Rally targets Justice Ministry

by Masami Ito

including

News photo
Foreigners and activists stage a protest Tuesday outside the Justice Ministry over the new biometric data scanning of non-Japanese entering the country. YOSHIAKI MIURA PHOTO
The biometric screening system was launched Tuesday over the strong objection of foreign residents as well as human rights organizations, including Amnesty International Japan."We are alarmed by the fact that various human rights, – the collection of very personal information, (have) been violated in the name of antiterrorism measures,” said Makoto Teranaka, secretary general of AI Japan. “We want to strongly point out the fact that these foreigners are being targeted and discriminated” against by the government.

One protester, Australian Rebecca Miller, who has been in Japan since July through the Rotary World Peace Fellowship Program and is a student at International Christian University in Tokyo, said she is strongly opposed to the new biometric system.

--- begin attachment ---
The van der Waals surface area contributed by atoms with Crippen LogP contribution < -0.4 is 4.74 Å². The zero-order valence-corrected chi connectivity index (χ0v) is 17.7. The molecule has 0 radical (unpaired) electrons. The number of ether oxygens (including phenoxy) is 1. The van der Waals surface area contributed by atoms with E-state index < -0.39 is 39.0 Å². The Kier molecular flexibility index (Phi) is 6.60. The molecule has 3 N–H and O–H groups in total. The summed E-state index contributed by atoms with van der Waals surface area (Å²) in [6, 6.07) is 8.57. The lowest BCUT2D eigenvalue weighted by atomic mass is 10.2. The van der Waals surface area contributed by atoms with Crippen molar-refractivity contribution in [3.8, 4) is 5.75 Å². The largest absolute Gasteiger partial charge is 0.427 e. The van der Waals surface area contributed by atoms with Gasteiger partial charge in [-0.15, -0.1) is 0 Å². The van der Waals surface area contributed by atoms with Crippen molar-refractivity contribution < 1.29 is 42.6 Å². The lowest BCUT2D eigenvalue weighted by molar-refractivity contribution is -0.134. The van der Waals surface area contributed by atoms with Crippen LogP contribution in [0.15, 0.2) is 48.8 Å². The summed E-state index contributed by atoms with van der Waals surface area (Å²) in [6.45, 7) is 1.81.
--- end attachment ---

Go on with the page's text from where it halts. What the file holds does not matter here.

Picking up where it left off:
“It’s a xenophobic policy and it does have undercurrents of racism in it,” Miller said. The new system “makes it an uncomfortable, suspicious world to live in as well, when we really should be trying to expand the ties between people. This just separates people even further.

“I just don’t think this is a very useful policy because unless you’re already known as a criminal, you won’t be caught at the airport,” Miller pointed out. “So it’s just data mining lots of innocent people.” Data mining refers to using algorithms to sift through large amounts of information.

Renate Tamamushi, who came to Japan from Germany in 1961 after marrying a Japanese, has two Japanese children and four grandchildren. She said she was saddened by the new rule.

“I considered Japan as my second home,” Tamamushi said. “It makes my heart heavy to think that every time I return from my birth country (to Japan), I will be treated like a terrorist.”